I've asked myself the question and while there is no direct evidence, upon reflection I vote yes, because all the circumstantial and psychological evidence points to yes.
There is, first of all, the extract cited by Paulie_D, where Michael insinuates that his father had (or ought to have) known:
“You fingered Sonny for the Barzini people,” Michael said, his voice flat. “That little farce you played out with my sister, did Barzini kid you that would fool a Corleone?”
Second, again as Paulie_D says, Vito had never trusted Carlo, but knew he had to play his mistrust smart. Carlo was a small-time petty criminal, so initially he had hoped to keep Carlo on the fringes of the family, just enough so that his daughter could live comfortably and stay in the family orbit whenever she'd need him. Yet he refused to intervene in Carlo's physical abuse of Connie not because he was unaware or didn't care but because he was fiercely aware of the dangers of intervening between a husband and a wife (something Sonny never understood, so much the worse for his life).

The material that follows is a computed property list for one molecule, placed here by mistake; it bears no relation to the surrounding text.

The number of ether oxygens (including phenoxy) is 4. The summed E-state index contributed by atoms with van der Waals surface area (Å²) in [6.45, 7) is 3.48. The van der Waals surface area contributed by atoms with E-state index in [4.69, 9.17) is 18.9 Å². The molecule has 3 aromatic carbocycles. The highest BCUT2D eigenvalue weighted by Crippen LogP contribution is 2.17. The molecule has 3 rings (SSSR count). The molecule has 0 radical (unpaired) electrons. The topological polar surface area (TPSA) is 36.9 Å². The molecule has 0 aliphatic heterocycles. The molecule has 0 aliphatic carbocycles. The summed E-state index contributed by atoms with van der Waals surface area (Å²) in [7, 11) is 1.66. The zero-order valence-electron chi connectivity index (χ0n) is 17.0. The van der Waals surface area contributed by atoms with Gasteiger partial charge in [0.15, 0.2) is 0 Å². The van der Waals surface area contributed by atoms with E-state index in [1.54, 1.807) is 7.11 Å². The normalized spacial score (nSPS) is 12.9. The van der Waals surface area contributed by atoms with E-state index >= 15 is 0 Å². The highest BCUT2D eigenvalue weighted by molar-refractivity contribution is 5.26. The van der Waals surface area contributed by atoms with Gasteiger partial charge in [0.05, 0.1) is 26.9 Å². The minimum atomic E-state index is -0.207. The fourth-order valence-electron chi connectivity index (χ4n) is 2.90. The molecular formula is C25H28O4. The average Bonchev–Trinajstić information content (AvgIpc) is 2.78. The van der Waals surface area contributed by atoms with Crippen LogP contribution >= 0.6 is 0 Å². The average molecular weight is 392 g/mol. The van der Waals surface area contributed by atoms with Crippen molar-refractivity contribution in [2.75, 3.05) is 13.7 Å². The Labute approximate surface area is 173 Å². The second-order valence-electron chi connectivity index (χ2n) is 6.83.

This same cunning and wisdom must surely have shown elsewhere: if he had wanted Carlo distant, why did he not seem to make any attempt to stop Michael from making Carlo consigliere? The simplest explanation in my mind is that he was aware (and approved) of the Machiavellian strategy behind this move. (And by the way, it is a solid testament to Carlo's credulity - whether from stupidity of breeding or rudeness of education or both - that he did not see anything suspicious in this falsely magnanimous gesture on the part of men whose previous actions had indicated clear and unambiguous contempt for him. It's also proof of Vito's wisdom in mistrusting Carlo not only for his bad character but also because frankly Carlo is a moron: unreliable on every front.)
Third, as soon as Vito was aware of Barzini's ploy, he put his confidants - Michael and Tom - on high alert. They had the means, the smarts and the motive to gather and connect all the pieces.
TL;DR: it would be extremely surprising if something like his son-in-law's involvement at the behest of his known mortal enemy in the murder of his eldest son could slip past such a man as Don Vito Corleone.